Another trend, one that I doubt will ever disappear, is that strength coaches only want to work with elite athletes. I made a comment during the expert Q&A that from a coaching standpoint I don’t do anything with our elite hockey players. That’s not really true.  Our high level hockey players require a more in-depth focus on assessment and personalized program design. These athletes have put a ton of miles on their body, and tend to have greater compensation patterns and injury-prevention concerns than players competing at lower levels. My point was that elite level athletes are extremely neurologically efficient, and tend to do things pretty well with very little coaching. Many already have a few years of training experience under their belt and have been taught the basics of lifting. There is a lot to be gained from coaching elite level athletes, but it’s certainly not the best way to learn to coach. I recognize there is an assumption that the best training professionals are working in professional sports, and therefore working with high level athletes is an indication of competency. There are, in fact, many extremely bright and able coaches in professional sports. But not EVERY person that works in pro sports is not the best; many networked their way into those positions.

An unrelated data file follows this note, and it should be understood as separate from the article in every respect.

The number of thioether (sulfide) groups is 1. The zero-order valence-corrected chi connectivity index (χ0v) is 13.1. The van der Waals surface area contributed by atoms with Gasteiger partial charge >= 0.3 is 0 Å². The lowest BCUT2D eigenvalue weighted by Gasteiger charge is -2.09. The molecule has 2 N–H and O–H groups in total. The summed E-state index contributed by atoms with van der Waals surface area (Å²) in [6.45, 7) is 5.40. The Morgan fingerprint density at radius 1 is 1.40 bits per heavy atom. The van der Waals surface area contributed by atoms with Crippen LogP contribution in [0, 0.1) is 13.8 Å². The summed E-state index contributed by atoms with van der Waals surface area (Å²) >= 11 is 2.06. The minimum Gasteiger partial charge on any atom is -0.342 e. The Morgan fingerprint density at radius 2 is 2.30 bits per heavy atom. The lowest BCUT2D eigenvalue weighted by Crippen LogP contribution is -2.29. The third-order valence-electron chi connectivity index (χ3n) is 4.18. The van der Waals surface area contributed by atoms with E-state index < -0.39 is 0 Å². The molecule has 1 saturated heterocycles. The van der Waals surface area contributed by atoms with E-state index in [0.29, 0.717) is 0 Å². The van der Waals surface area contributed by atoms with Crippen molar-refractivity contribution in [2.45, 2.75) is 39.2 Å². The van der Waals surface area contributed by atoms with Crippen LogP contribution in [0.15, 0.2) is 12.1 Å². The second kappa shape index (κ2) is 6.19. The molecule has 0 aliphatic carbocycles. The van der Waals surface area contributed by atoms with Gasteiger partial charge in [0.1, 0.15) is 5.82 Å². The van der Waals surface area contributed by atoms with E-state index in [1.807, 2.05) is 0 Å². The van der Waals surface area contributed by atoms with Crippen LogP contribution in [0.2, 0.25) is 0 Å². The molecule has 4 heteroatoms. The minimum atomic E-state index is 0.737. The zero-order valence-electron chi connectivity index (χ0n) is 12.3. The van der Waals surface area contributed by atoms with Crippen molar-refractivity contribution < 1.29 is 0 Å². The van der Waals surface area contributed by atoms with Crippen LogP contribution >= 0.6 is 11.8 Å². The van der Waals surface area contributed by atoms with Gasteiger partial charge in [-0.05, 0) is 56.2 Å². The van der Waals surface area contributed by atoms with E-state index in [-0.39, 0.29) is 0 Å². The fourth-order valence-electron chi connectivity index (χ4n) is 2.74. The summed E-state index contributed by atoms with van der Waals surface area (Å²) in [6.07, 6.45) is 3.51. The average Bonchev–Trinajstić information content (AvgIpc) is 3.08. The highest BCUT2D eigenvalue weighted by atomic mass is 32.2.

On the other side of the athletic continuum are the motor morons. These are the kids that move like shit, have never been taught anything (at least not correctly), and go blank when you try to cue them on anything. Some of these kids may even have pretty well-developed skill sets in their sport of emphasis, and therefore are successful despite a lack of any foundation of athleticism (which invariably catches up with them in the form of poor performance and/or injury). If a coach can get THESE kids to perform exercises correctly and move properly, THAT is the ultimate sign of competency. It’s the experience you develop working with these kids that teaches you how to use different language to make each individual understand what you’re looking for, and how to look for and correct common movement impairments/abnormalities. In other words, this is how you learn to coach effectively.